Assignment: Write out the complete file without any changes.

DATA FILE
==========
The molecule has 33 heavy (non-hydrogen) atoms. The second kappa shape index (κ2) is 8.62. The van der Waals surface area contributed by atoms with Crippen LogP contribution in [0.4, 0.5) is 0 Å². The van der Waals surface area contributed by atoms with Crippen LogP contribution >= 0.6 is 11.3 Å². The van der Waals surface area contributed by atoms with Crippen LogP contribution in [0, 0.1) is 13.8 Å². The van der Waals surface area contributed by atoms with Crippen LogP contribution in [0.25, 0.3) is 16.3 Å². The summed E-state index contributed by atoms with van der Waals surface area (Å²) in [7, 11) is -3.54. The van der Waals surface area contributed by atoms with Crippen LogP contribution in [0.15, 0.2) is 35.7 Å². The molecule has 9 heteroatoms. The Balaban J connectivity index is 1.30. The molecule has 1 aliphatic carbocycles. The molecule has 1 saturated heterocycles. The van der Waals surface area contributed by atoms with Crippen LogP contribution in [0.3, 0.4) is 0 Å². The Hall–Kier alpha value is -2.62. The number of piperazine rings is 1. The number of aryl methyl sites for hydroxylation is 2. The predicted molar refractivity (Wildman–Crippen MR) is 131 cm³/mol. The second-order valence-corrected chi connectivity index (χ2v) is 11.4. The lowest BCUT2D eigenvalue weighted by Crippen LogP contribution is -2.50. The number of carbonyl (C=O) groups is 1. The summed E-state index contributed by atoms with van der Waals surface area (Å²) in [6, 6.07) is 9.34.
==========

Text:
The molecule has 33 heavy (non-hydrogen) atoms. The second kappa shape index (κ2) is 8.62. The van der Waals surface area contributed by atoms with Crippen LogP contribution in [0.4, 0.5) is 0 Å². The van der Waals surface area contributed by atoms with Crippen LogP contribution >= 0.6 is 11.3 Å². The van der Waals surface area contributed by atoms with Crippen LogP contribution in [0, 0.1) is 13.8 Å². The van der Waals surface area contributed by atoms with Crippen LogP contribution in [0.25, 0.3) is 16.3 Å². The summed E-state index contributed by atoms with van der Waals surface area (Å²) in [7, 11) is -3.54. The van der Waals surface area contributed by atoms with Crippen LogP contribution in [0.15, 0.2) is 35.7 Å². The molecule has 9 heteroatoms. The Balaban J connectivity index is 1.30. The molecule has 1 aliphatic carbocycles. The molecule has 1 saturated heterocycles. The van der Waals surface area contributed by atoms with Crippen LogP contribution in [0.3, 0.4) is 0 Å². The Hall–Kier alpha value is -2.62. The number of piperazine rings is 1. The number of aryl methyl sites for hydroxylation is 2. The predicted molar refractivity (Wildman–Crippen MR) is 131 cm³/mol. The second-order valence-corrected chi connectivity index (χ2v) is 11.4. The lowest BCUT2D eigenvalue weighted by Crippen LogP contribution is -2.50. The number of carbonyl (C=O) groups is 1. The summed E-state index contributed by atoms with van der Waals surface area (Å²) in [6, 6.07) is 9.34.